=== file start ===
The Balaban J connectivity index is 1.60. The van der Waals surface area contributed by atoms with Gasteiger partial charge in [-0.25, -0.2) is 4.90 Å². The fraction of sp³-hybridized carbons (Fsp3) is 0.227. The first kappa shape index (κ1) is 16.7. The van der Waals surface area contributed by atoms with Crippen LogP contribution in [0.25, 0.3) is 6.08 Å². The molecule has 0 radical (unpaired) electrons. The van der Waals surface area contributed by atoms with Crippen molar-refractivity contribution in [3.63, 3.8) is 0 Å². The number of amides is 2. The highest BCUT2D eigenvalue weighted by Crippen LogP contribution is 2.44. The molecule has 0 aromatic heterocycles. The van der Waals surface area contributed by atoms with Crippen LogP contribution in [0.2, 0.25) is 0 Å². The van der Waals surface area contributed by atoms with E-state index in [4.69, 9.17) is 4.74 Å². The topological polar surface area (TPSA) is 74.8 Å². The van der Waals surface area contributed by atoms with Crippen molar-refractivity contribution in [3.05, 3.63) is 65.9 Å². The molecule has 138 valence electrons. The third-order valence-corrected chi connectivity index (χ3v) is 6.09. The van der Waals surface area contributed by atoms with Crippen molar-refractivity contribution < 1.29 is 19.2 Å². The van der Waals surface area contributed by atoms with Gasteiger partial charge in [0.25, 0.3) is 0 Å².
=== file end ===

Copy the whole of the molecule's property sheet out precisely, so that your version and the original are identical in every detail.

The Balaban J connectivity index is 1.60. The van der Waals surface area contributed by atoms with Gasteiger partial charge in [-0.25, -0.2) is 4.90 Å². The fraction of sp³-hybridized carbons (Fsp3) is 0.227. The first kappa shape index (κ1) is 16.7. The van der Waals surface area contributed by atoms with Crippen LogP contribution in [0.25, 0.3) is 6.08 Å². The molecule has 0 radical (unpaired) electrons. The van der Waals surface area contributed by atoms with Crippen molar-refractivity contribution in [3.63, 3.8) is 0 Å². The number of amides is 2. The highest BCUT2D eigenvalue weighted by Crippen LogP contribution is 2.44. The molecule has 0 aromatic heterocycles. The van der Waals surface area contributed by atoms with Crippen LogP contribution in [0.2, 0.25) is 0 Å². The van der Waals surface area contributed by atoms with E-state index in [4.69, 9.17) is 4.74 Å². The topological polar surface area (TPSA) is 74.8 Å². The van der Waals surface area contributed by atoms with Crippen molar-refractivity contribution in [3.05, 3.63) is 65.9 Å². The molecule has 138 valence electrons. The third-order valence-corrected chi connectivity index (χ3v) is 6.09. The van der Waals surface area contributed by atoms with Crippen molar-refractivity contribution < 1.29 is 19.2 Å². The van der Waals surface area contributed by atoms with Gasteiger partial charge in [0.25, 0.3) is 0 Å².